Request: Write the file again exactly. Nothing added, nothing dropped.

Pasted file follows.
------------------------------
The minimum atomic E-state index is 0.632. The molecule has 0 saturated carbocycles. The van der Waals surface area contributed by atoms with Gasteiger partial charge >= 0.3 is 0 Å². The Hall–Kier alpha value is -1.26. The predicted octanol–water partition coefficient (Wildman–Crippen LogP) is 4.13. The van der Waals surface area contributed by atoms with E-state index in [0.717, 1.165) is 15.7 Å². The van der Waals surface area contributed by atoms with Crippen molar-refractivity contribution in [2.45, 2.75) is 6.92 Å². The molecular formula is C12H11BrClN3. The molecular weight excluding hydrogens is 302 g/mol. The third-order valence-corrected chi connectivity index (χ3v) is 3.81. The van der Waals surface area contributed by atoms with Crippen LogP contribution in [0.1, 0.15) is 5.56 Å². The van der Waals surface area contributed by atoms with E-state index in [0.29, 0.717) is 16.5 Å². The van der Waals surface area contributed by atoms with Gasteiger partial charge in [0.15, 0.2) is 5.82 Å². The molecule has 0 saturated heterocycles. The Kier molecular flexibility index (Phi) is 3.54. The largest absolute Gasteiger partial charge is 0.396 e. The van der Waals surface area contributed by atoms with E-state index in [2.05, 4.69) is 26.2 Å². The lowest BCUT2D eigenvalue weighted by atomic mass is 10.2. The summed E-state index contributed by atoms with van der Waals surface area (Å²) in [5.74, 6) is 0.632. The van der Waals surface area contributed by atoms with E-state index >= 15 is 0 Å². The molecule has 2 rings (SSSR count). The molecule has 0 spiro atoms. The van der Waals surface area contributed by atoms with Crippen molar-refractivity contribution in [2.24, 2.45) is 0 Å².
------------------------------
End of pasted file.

The minimum atomic E-state index is 0.632. The molecule has 0 saturated carbocycles. The van der Waals surface area contributed by atoms with Gasteiger partial charge >= 0.3 is 0 Å². The Hall–Kier alpha value is -1.26. The predicted octanol–water partition coefficient (Wildman–Crippen LogP) is 4.13. The van der Waals surface area contributed by atoms with E-state index in [0.717, 1.165) is 15.7 Å². The van der Waals surface area contributed by atoms with Crippen molar-refractivity contribution in [2.45, 2.75) is 6.92 Å². The molecular formula is C12H11BrClN3. The molecular weight excluding hydrogens is 302 g/mol. The third-order valence-corrected chi connectivity index (χ3v) is 3.81. The van der Waals surface area contributed by atoms with Crippen LogP contribution in [0.1, 0.15) is 5.56 Å². The van der Waals surface area contributed by atoms with E-state index in [0.29, 0.717) is 16.5 Å². The van der Waals surface area contributed by atoms with Gasteiger partial charge in [0.15, 0.2) is 5.82 Å². The molecule has 0 saturated heterocycles. The Kier molecular flexibility index (Phi) is 3.54. The largest absolute Gasteiger partial charge is 0.396 e. The van der Waals surface area contributed by atoms with E-state index in [2.05, 4.69) is 26.2 Å². The lowest BCUT2D eigenvalue weighted by atomic mass is 10.2. The summed E-state index contributed by atoms with van der Waals surface area (Å²) in [5.74, 6) is 0.632. The van der Waals surface area contributed by atoms with E-state index >= 15 is 0 Å². The molecule has 2 rings (SSSR count). The molecule has 0 spiro atoms. The van der Waals surface area contributed by atoms with Crippen molar-refractivity contribution in [2.24, 2.45) is 0 Å².